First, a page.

Food Stamp Cards Working Again, Xerox Says

DuPont pioneers food safety testing process

Tucked into two nondescript rooms in the corner of the council on aging offices at the Truro Community Center, the food pantry is somewhat intentionally under-the-radar. We try to be very considerate and respectful of the people who come here, Rose said. The pantry is open four days a week, by appointments only, which are arranged by the Lower Cape Outreach Council. An unmarked side door immediately next to the pantry rooms allows for discreet entry. Not that visitors should be embarrassed, Rose said. In a town with a wide and growing affordability gap, the Truro Food Pantry has become an increasingly relied-upon service for dozens and sometimes hundreds of year-round Truro residents each month. In July, the pantry served 74 households consisting of 112 adults, 16 children and 16 seniors. The pantry provided these residents with 329 bags of groceries across 89 orders in the month. Those numbers are a significant jump from last January, when the pantry provided 61 households with 222 bags of groceries in the month. The number of children served also spiked this year to 40 in a single month. The statistics are going up every month, Rose said. If the trend continues, the pantry could be in store for a record-breaking winter as seasonal jobs dry up and more residents turn to support programs during the bleaker months. Its really hard to say what will happen, but for now I think were meeting the need, Rose said. The Truro Food Pantry was founded in 1998 along with seven other food pantries from Provincetown to Harwich by the Lower Cape Outreach Council.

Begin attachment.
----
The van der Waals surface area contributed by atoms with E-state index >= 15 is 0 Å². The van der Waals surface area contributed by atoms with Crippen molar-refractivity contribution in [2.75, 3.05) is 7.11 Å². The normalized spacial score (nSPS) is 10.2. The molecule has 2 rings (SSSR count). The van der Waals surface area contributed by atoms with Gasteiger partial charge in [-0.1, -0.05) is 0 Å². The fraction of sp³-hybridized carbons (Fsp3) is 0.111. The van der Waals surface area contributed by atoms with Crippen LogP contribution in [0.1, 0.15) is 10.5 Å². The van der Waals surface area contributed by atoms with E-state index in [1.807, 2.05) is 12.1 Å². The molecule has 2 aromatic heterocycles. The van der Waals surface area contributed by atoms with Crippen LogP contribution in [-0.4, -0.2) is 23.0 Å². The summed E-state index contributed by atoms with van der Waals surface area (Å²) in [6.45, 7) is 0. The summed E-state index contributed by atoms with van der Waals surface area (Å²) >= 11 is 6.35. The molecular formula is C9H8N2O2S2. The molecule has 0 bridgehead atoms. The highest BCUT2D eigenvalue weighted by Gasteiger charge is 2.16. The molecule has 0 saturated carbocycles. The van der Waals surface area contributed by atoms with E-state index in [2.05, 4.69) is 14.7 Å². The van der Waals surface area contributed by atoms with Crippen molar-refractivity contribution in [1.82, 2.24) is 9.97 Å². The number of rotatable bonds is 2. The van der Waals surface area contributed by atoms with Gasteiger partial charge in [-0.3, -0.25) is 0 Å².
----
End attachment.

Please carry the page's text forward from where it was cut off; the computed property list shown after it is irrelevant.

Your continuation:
EBT system failure blocks food stamp debit cards